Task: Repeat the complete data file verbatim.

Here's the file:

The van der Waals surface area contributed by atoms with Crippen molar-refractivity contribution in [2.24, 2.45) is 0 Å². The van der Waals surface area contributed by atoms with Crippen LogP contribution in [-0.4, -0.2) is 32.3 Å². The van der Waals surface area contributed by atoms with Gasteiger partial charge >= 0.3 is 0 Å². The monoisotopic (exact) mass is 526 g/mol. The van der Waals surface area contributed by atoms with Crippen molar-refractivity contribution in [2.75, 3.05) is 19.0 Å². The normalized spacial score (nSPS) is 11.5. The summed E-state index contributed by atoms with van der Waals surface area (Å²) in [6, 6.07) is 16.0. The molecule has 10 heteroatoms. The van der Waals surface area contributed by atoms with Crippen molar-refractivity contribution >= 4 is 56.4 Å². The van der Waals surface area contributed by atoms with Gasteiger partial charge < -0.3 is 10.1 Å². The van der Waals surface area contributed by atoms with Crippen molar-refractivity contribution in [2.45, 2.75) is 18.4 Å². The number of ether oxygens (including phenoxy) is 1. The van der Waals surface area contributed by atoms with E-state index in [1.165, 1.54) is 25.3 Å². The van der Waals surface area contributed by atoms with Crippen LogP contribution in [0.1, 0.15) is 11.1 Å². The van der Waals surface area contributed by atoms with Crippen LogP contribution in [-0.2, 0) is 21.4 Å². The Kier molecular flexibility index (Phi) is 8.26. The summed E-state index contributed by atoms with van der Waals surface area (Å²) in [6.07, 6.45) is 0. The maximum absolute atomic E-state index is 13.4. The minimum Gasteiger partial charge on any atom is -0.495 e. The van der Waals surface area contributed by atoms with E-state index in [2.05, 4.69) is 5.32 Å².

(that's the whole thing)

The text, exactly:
The van der Waals surface area contributed by atoms with Crippen molar-refractivity contribution in [2.24, 2.45) is 0 Å². The van der Waals surface area contributed by atoms with Crippen LogP contribution in [-0.4, -0.2) is 32.3 Å². The van der Waals surface area contributed by atoms with Gasteiger partial charge >= 0.3 is 0 Å². The monoisotopic (exact) mass is 526 g/mol. The van der Waals surface area contributed by atoms with Crippen molar-refractivity contribution in [2.75, 3.05) is 19.0 Å². The normalized spacial score (nSPS) is 11.5. The summed E-state index contributed by atoms with van der Waals surface area (Å²) in [6, 6.07) is 16.0. The molecule has 10 heteroatoms. The van der Waals surface area contributed by atoms with Crippen molar-refractivity contribution >= 4 is 56.4 Å². The van der Waals surface area contributed by atoms with Gasteiger partial charge < -0.3 is 10.1 Å². The van der Waals surface area contributed by atoms with Crippen molar-refractivity contribution in [2.45, 2.75) is 18.4 Å². The number of ether oxygens (including phenoxy) is 1. The van der Waals surface area contributed by atoms with E-state index in [1.165, 1.54) is 25.3 Å². The van der Waals surface area contributed by atoms with Crippen LogP contribution in [0.1, 0.15) is 11.1 Å². The van der Waals surface area contributed by atoms with Crippen LogP contribution in [-0.2, 0) is 21.4 Å². The Kier molecular flexibility index (Phi) is 8.26. The summed E-state index contributed by atoms with van der Waals surface area (Å²) in [6.07, 6.45) is 0. The maximum absolute atomic E-state index is 13.4. The minimum Gasteiger partial charge on any atom is -0.495 e. The van der Waals surface area contributed by atoms with E-state index in [2.05, 4.69) is 5.32 Å².